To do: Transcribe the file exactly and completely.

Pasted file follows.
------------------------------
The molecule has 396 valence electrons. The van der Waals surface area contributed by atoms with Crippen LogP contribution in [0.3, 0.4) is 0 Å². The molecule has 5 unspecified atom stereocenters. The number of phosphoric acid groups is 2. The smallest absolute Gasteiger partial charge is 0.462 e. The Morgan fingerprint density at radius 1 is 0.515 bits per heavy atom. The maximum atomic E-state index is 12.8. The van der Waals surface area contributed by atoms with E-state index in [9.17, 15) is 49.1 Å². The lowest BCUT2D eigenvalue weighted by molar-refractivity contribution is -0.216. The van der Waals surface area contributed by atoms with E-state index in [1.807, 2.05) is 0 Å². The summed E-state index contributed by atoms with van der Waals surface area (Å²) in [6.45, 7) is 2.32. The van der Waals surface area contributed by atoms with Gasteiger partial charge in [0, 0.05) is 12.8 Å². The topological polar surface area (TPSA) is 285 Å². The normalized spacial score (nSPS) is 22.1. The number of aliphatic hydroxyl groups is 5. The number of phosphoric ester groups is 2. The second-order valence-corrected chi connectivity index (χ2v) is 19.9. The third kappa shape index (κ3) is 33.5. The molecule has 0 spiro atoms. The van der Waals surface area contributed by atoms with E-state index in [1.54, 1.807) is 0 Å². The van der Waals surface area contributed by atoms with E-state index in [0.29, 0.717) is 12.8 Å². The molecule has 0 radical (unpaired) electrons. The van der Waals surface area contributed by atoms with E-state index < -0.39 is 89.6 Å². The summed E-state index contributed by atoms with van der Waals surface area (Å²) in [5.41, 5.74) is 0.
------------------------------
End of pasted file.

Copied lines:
The molecule has 396 valence electrons. The van der Waals surface area contributed by atoms with Crippen LogP contribution in [0.3, 0.4) is 0 Å². The molecule has 5 unspecified atom stereocenters. The number of phosphoric acid groups is 2. The smallest absolute Gasteiger partial charge is 0.462 e. The Morgan fingerprint density at radius 1 is 0.515 bits per heavy atom. The maximum atomic E-state index is 12.8. The van der Waals surface area contributed by atoms with E-state index in [9.17, 15) is 49.1 Å². The lowest BCUT2D eigenvalue weighted by molar-refractivity contribution is -0.216. The van der Waals surface area contributed by atoms with E-state index in [1.807, 2.05) is 0 Å². The summed E-state index contributed by atoms with van der Waals surface area (Å²) in [6.45, 7) is 2.32. The van der Waals surface area contributed by atoms with Gasteiger partial charge in [0, 0.05) is 12.8 Å². The topological polar surface area (TPSA) is 285 Å². The normalized spacial score (nSPS) is 22.1. The number of aliphatic hydroxyl groups is 5. The number of phosphoric ester groups is 2. The second-order valence-corrected chi connectivity index (χ2v) is 19.9. The third kappa shape index (κ3) is 33.5. The molecule has 0 spiro atoms. The van der Waals surface area contributed by atoms with E-state index in [1.54, 1.807) is 0 Å². The van der Waals surface area contributed by atoms with E-state index in [0.29, 0.717) is 12.8 Å². The molecule has 0 radical (unpaired) electrons. The van der Waals surface area contributed by atoms with E-state index < -0.39 is 89.6 Å². The summed E-state index contributed by atoms with van der Waals surface area (Å²) in [5.41, 5.74) is 0.